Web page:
This article will focus on the first fold, the worship set. It will discuss some current popular models for planning a worship set, each with its strengths and weaknesses. Next, it will make a case for a worship planning model based on the gospel narrative as a highly effective method of faithfully leading a congregation to encounter God in worship. This model includes an element of confession, which is often missing from contemporary worship services. Finally, this article will conclude with recommendations for how worship leaders may implement a gospel-narrative worship planning model in their church context.

 Designing the Worship Set

Assuming that worship leaders have at their disposal a repertoire of songs that engage the congregation, and faithfully express the theology of the church, how should they choose and order these songs? One method of crafting the worship set is to take a journey-to-intimacy approach.[6] Psalm 100 provides an example of this pattern. The psalm opens with a call to “[s]hout for joy,” along with other exuberant expressions of praise. It continues with a more contemplative tone in verse 3, instructing worshipers to “[k]now that the Lord is God,” and invoking the intimacy of the sheep-shepherd relationship. Verses 4-5 are a parallel description of the same pattern of worship – from joyful, outward expressions of praise to contemplative intimate worship. Psalm 95:1-7 shows a similar pattern of initial joyful praise that moves toward intimate worship. The Vineyard movement popularized the journey-to-intimacy model of worship and was instrumental in spreading this model throughout the contemporary worship movement.[7]

In practical terms, selecting songs to follow the journey to intimacy pattern of worship often means that the worship set is organized by the tempo of the songs, with faster songs at the beginning of the worship set moving toward slower tempos for the intimate worship at the end of the set. While ordering songs by tempo may be derided as a superficial approach, it is undeniable that faster tempos can evoke the joyful emotions associated with outer court worship, while slower tempos can evoke the sense of peaceful intimacy of the inner courts.[8]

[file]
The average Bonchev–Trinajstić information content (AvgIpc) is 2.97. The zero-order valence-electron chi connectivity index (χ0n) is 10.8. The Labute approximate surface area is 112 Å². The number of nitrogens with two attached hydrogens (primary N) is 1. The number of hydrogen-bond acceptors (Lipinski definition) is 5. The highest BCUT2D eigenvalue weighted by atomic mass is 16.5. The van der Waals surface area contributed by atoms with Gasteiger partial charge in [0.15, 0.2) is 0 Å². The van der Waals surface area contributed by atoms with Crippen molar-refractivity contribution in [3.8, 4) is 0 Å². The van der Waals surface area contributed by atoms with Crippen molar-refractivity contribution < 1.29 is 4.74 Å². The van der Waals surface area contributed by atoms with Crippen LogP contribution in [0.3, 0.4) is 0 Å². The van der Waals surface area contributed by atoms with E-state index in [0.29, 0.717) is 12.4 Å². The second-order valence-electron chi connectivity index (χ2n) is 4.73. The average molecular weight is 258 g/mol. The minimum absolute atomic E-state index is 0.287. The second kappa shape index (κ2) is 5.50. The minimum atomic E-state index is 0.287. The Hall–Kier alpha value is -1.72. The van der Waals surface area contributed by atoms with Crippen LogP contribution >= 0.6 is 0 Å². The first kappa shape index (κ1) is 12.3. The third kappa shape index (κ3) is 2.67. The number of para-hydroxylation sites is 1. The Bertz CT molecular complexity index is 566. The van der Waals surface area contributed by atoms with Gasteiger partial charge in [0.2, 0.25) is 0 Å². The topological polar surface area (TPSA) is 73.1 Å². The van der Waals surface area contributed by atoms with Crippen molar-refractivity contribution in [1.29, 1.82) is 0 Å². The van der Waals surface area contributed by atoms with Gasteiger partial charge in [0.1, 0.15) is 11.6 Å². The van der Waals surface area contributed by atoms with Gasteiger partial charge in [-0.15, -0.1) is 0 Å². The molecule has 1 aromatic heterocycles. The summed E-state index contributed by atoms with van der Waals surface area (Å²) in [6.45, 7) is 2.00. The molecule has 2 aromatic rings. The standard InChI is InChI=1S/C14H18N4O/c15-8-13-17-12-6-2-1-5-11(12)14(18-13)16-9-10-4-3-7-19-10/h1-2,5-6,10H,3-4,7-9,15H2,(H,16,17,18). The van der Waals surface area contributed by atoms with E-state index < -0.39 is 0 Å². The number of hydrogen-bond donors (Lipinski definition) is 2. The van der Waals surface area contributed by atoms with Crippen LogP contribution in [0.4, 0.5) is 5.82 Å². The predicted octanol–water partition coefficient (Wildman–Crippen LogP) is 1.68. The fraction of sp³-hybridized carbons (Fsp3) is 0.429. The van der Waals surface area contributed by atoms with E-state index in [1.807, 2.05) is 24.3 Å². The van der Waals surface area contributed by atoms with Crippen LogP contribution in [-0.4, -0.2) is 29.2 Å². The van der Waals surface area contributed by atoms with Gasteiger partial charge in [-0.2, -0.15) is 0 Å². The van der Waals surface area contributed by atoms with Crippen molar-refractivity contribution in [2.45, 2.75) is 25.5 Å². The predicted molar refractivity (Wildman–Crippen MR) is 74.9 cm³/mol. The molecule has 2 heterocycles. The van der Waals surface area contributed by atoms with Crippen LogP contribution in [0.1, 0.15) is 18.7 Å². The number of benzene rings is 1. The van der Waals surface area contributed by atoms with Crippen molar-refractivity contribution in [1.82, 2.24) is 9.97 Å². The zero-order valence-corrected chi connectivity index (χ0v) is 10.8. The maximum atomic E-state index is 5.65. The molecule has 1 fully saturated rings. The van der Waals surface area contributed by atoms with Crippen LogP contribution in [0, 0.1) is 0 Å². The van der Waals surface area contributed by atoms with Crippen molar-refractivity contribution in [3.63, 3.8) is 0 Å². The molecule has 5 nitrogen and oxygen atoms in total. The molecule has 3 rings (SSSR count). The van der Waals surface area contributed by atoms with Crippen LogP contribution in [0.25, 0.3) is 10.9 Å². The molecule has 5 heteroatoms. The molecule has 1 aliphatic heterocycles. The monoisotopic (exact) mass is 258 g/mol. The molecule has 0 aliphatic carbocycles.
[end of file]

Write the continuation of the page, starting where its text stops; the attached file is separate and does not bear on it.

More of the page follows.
The journey-to-intimacy approach to planning worship has many strengths. It is a biblical model. It evokes the worship of Israel as a journey from the outer courts to the inner courts and into the holy of holies. The journey-to-intimacy is also an effective way to engage the congregation. The up-tempo, joyful songs gather people’s attention as they enter the service. As the journey continues and the tempos get slower, the worship becomes more focused and intimate. This flow mirrors common human interaction which often begins with a joyful greeting and gradually moves toward vulnerable self-disclosure. The contemporary worship leader can rely on this model to plan worship services that invite and engage the congregation and draw them toward an intimate worship experience. However, there are potential weaknesses with this model. One weakness is the dependence on musicians who are skilled enough to flow seamlessly from one song to the next, but humble enough to avoid becoming the centre of attention. The emotional nature of this model also brings with it the danger of the journey-to-intimacy experience taking on quasi-romantic undertones.[9]